Most individuals refer to tinnitus as a buzzing or ringing sound. But tinnitus can’t always be classified in this way. Those two sounds are not the only ways tinnitus occurs. Rather, this specific hearing condition can make a veritable symphony of various noises. And that’s important to note.
Because, as useful as that “ringing and buzzing” shorthand may be, such a restricted classification could make it difficult for some individuals to recognize their tinnitus symptoms. If Barb from down the road hears only crashing or whooshing in her ears, it may not even occur to her that tinnitus is to blame. So everyone, including Barb, will profit from having a better idea of what tinnitus can sound like.
A List of Noises You Might Hear With Tinnitus
Generally speaking, tinnitus is the perception of noise in the ears. Sometimes, this is an actual noise (this is known as objective tinnitus). And at other times, it can be phantom noises in your ears (that is, the sound doesn’t actually exist and can’t be heard by others – that’s known as subjective tinnitus). The exact kind of sounds you hear will likely depend on what form of tinnitus you suffer from. And you could possibly hear a number of different sounds:
- Screeching: You know that sound of metal grinding? Maybe you hear it when your neighbors are working on a building project in their back yard. But for people who cope with tinnitus, this sound is commonly heard.
- Buzzing: At times, it’s a buzzing rather than a ringing. Many people even hear what sounds like cicada’s or a variety of other insects.
- Roaring: The noise of roaring ocean waves is another prevalent tinnitus sound. It may sound calming at first, but the truth is that the sound is much more overwhelming than the gently rolling waves you may imagine.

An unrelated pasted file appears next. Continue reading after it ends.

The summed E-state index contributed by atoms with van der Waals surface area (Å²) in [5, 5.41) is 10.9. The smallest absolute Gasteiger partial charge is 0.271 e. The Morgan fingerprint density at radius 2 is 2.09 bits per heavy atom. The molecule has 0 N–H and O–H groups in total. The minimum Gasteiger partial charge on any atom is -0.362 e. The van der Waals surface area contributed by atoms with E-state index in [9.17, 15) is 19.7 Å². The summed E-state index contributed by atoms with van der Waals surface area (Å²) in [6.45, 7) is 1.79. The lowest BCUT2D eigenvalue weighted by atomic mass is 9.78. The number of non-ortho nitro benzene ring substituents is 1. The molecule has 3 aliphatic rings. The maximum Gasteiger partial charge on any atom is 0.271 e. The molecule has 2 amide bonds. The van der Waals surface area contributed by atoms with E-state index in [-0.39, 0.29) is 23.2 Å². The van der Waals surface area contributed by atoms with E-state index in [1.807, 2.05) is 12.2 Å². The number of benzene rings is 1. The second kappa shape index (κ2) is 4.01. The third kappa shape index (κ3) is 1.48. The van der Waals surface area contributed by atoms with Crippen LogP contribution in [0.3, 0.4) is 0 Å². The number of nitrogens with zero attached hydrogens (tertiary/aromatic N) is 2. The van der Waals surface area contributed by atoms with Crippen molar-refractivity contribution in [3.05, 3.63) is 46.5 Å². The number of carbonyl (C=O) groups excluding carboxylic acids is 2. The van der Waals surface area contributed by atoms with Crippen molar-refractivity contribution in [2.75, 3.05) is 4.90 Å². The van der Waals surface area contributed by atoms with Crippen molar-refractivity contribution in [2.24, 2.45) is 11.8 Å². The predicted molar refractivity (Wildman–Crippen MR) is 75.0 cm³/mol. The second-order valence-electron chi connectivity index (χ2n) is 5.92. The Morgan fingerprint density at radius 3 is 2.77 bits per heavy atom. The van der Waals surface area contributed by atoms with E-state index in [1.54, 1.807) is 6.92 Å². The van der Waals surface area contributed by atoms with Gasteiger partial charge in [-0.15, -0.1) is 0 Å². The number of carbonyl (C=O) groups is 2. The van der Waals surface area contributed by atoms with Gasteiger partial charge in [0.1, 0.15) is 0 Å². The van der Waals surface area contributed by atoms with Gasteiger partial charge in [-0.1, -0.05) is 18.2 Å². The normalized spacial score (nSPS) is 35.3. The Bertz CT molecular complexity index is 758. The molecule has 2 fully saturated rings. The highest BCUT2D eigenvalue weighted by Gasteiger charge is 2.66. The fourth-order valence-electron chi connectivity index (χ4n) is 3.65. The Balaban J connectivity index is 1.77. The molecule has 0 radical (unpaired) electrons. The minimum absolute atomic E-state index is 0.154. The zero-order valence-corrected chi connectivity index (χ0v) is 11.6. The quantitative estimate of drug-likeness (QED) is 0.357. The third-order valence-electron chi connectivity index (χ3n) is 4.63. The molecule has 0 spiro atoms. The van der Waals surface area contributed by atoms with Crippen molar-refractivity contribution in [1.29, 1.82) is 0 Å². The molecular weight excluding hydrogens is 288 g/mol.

- High-pitch whistle: Picture the sound of a whistling tea kettle. That exact high pitched squealing is sometimes heard by those who have tinnitus. This one is undoubtedly rather unpleasant.
- Ringing: We’ll begin with the most common sound, a ringing in the ears. This is often a high pitched ring or whine. Occasionally, this sound is even described as a “tone”. When the majority of people consider tinnitus, most of them think of this ringing.
- Electric motor: The electric motor in your vacuum has a distinct sound. Some people with tinnitus hear a similar sound when their tinnitus flares up.
- Whooshing: Some individuals hear a whooshing noise triggered by blood circulation in and around the ears which is a form of “objective tinnitus”. With this form of tinnitus, you’re basically hearing your own heartbeat.
- Static: In some cases, your tinnitus might sound like static. Whether that’s high energy or low energy static varies from person to person.
This list is not complete, but it certainly begins to give you a notion of just how many possible sounds a person with tinnitus could hear.
Over Time Tinnitus Sounds Can Change
Someone with tinnitus can also hear more than one noise. Last week, as an example, Brandon was hearing a ringing sound. Now, after eating at a loud restaurant with friends, he hears a static sound. It isn’t abnormal for the sound you hear from tinnitus to change in this way – and it may change often.
The explanation for the change isn’t really well known (mostly because the causes of tinnitus aren’t really well understood).
Canceling Out Tinnitus
Tinnitus treatments will typically take two possible strategies: masking the noise or helping your brain figure out how to ignore the noise. Whatever your tinnitus sounds may be, the first step is to identify and familiarize yourself with them.